Note that the two empirical relations are of an entirely
different kind. One determines the top salary in
various companies. The other determines the salary
corresponding to the frequency with which it is paid in
a certain company ( the more natural way of putting it
would be N = m' C -5 tL*
Simonas point ( howefer ( is that with his explanation the
parameter is the same in thejtwo very different equations
which squares with the empirical isx result.
Simon's theory follows the pattern of the usual Pareto
explanation - the two exponential distributions -
but it is unsatisfactory because, like Roys esplanation of t
lognormal distribution , it does not contain the time element.
We must get history iito it. v
A way by which it can enter: the size of organisations grows
with time.
Incidentally the siye distribution of companies is already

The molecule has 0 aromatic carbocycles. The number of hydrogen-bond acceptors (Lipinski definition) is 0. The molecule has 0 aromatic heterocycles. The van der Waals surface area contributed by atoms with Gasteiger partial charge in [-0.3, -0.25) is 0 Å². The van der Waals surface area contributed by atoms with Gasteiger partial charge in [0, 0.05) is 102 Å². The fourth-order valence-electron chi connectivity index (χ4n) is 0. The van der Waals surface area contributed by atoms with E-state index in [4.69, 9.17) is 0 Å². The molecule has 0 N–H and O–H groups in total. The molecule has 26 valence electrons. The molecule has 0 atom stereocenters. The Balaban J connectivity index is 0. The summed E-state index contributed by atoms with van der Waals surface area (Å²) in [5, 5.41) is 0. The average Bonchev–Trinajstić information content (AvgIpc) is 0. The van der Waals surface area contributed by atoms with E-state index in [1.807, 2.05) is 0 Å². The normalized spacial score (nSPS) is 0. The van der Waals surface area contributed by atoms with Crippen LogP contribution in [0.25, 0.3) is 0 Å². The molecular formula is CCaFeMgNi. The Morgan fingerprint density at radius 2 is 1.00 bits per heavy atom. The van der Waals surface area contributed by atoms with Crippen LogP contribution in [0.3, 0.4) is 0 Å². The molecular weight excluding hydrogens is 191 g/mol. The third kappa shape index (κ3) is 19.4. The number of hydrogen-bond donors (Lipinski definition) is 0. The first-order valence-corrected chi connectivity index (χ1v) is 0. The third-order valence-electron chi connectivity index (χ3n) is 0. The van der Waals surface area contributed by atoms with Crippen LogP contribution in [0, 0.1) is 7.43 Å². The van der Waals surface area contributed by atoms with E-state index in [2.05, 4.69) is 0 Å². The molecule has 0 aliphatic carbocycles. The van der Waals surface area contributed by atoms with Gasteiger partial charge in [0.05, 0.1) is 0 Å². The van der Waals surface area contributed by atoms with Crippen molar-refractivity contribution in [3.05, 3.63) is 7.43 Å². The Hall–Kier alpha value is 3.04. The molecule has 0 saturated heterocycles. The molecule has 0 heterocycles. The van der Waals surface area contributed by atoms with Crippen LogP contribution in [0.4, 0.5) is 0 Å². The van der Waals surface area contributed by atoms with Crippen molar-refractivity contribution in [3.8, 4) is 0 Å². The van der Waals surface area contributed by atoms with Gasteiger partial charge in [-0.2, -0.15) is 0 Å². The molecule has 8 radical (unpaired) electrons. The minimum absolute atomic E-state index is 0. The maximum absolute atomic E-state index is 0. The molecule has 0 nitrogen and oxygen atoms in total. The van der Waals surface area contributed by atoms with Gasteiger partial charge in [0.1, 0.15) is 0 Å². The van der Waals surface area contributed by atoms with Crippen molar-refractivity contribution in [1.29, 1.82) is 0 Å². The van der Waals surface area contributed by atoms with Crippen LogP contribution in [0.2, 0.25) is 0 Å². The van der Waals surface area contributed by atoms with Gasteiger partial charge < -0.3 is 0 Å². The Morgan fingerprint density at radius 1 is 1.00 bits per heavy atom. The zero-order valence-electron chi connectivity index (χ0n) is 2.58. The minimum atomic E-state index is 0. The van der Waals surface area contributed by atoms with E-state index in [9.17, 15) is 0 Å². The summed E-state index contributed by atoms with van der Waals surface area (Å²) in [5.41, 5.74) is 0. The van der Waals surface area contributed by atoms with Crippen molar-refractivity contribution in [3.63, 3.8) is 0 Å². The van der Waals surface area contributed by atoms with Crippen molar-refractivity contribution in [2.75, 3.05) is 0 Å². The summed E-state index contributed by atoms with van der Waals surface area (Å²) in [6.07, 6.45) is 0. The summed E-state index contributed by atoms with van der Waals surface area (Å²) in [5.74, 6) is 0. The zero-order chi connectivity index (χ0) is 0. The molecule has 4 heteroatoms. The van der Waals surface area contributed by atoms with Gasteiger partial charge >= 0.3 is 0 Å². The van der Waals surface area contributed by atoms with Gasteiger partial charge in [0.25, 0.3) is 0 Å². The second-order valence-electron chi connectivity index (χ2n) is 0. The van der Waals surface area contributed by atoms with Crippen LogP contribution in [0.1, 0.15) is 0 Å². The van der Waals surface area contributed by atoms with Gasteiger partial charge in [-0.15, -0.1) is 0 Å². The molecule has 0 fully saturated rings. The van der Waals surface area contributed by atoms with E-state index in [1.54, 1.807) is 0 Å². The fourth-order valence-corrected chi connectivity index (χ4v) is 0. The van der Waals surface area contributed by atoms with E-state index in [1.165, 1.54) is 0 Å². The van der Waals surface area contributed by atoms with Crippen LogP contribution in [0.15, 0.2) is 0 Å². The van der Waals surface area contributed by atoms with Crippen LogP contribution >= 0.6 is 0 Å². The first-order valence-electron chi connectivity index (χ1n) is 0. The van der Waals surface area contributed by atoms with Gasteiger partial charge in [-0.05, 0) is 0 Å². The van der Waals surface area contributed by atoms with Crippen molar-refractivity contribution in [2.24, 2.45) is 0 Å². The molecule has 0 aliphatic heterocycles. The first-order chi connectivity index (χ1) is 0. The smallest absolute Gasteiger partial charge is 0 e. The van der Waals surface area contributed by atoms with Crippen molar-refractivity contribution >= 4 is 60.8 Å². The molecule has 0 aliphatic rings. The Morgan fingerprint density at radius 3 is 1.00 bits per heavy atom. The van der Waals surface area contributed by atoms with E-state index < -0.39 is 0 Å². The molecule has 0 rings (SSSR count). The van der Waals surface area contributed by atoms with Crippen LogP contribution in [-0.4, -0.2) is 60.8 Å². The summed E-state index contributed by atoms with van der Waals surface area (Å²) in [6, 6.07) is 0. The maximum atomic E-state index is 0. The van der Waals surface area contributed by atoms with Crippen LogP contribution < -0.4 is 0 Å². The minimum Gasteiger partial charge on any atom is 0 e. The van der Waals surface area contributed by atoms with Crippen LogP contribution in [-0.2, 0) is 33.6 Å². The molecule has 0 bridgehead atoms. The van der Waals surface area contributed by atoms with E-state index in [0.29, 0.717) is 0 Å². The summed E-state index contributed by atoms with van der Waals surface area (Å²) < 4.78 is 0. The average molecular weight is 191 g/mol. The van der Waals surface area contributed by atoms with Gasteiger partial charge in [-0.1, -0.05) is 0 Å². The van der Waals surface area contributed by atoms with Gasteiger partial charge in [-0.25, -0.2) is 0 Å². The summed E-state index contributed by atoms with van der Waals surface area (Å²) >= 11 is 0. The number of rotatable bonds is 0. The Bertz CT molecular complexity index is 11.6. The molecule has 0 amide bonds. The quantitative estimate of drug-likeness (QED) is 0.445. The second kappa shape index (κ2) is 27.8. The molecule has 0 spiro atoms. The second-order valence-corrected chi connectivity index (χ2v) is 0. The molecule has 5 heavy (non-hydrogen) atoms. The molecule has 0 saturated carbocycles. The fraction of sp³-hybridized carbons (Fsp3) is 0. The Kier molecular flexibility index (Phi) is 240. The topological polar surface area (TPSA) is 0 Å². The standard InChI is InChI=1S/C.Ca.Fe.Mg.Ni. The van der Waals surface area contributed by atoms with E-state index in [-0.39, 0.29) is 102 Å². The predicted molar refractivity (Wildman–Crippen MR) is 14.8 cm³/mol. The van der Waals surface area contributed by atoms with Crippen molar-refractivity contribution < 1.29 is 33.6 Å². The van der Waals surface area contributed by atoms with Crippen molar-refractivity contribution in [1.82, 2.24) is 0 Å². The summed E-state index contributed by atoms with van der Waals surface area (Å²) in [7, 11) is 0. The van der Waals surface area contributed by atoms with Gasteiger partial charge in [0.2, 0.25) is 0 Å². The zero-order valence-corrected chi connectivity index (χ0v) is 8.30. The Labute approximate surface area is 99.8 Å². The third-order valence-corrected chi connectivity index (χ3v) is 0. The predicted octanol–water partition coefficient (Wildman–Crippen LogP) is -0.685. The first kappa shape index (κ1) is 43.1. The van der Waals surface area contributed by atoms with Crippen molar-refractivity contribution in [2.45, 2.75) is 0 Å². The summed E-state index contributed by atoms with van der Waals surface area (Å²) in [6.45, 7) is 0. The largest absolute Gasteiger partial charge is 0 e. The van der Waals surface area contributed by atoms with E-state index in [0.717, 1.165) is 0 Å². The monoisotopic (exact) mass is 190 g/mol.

pareto distributed, therefore the-top salurj would bo so ‘
rH-a^ri bo ted, s-inde—irt^-drs—a—linear —function of the s i z W7~7 ^
Elaboration of the algebra:
Substituting from 3 in 7•
('LOln b . _ T
In ^ --n’T"" 1 " r - In N
In n
lnb
In n
( In ^ _ constanti ) + constant
P
In "b
In C' =“ t ( In N ^ In S -l-constant.) + constant,, j
-*-^1 n I i0l0 ^r
The results of Simon imply that th e same parameter In b/ In n
occurs in both relations and the fact that the parame&er is
empirically the same serves him as confirmation.
He has implicitly assumed that the parameter is the same for
all companies, that is implied in his argument.
We stuck to this assumption in deriving the gneral distribution 9
which can be more conventionally put as follows:
In N § In C 1 In S ^constanti j xX chnstant2
In b
N = C '
(ET
exp(constanti -constant2 )
If we now mix the above distribution of N with the frequency function
of S, the size distribution^we ought to get the frequency of
salaries for the whole industry. The distribution of S is Pareto.